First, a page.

General Tileeta gave another curt nod. “Of course, Wanda. Two years ago, the Clan-Council began a massive militarization effort. In that time, we have established basic training camps in every hive-mound in the system, developed advanced officer and special forces training centers within this fort, and secured significant supply commitments from the Provincial military. But that's not enough,. Not for Kubindi, and not for the East, so we have decided to augment Kubindi's standard military forces with considerable number of battle droids and droid warships.

 

We've already reached out to the Squib to supply us with reclaimed droid ships, and we've contracted with several droid manufacturing companies to supply us with an array of battle droids, starfighters, and other combat vehicles. We wish to contract with Roche to both manufacture additional battle droids on our behalf, and to review the cyber security protections we're implementing.”

 

Well, that was certainly not what she'd been expecting. “General, given your people's history with the Verpine, don't you think it might be best to seek out technical expertise elsewhere?”

 

It has to be the Verpine,” he said stiffly, “for more than one reason. The Verpine are quite familiar with the Eastern Salvation Network's security protocols, and we have guaranteed to Admiral Panacka that our droid forces will share no security overlap with that system.”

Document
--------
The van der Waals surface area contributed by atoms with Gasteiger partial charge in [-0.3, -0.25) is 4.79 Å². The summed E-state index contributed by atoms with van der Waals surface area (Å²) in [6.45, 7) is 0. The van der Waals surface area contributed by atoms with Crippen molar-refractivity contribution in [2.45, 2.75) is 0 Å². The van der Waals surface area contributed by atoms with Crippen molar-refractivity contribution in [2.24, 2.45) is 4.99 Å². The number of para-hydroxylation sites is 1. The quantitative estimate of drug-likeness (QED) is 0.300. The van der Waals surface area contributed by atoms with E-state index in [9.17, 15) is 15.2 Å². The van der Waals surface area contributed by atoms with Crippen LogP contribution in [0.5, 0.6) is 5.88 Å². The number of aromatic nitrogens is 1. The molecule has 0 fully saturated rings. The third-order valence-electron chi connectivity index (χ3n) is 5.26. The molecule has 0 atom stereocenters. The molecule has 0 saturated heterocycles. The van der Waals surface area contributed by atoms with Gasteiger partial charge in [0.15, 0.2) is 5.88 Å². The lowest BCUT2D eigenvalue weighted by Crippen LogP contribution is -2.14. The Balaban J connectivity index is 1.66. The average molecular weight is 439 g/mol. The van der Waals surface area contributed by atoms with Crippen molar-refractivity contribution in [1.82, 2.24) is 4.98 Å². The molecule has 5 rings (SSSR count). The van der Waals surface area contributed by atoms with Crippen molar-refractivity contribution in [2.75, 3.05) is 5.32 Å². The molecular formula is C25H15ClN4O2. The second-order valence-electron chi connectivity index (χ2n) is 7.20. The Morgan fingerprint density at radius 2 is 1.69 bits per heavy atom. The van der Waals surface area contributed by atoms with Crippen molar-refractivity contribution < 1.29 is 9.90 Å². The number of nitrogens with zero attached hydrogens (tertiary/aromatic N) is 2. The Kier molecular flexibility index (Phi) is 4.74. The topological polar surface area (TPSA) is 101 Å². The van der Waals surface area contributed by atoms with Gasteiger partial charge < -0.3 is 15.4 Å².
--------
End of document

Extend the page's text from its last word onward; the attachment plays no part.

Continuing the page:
So it was Admiral Panacka behind this! “I'm sorry; are you saying that you're building the largest droid army in the East, but won't be networking it with any broader Eastern defense system?”

 

Yes I am, and though we support the integration of Guardian into the broader Eastern military, we have also committed to refusing any Guardian integration into Kubindi's defense forces, organic or droid.”

“This is the price you paid for Panacka's favor, then.” It wasn't a question, but it also wasn't accusatory. It was simply a statement of fact.

 

It is my duty to defend Kubindi from any threat, Wanda. The Clan-Council is doing everything it can to militarize in the face of these growing threats, but the truth is that Kubindi's safety is dependent entirely on its integration into a broader Eastern defense strategy, and Admiral Panacka is the only man in the East who can implement that strategy. He is quite reluctant to embrace technological solutions to the logistical problems that the Eastern military is facing, and my commitment to an off-network, largely organic, highly centralized reserve military force serves as a stopgap against the total unravelling of the Eastern defense strategy should we face a cyber warfare threat to which our technological solutions are not prepared.

 

It is a dangerous galaxy that we live in, Wanda, and it is only growing more dangerous with each passing day. You know it, I know it, and Admiral Panacka knows it, so here is the question: what are we going to do about it?”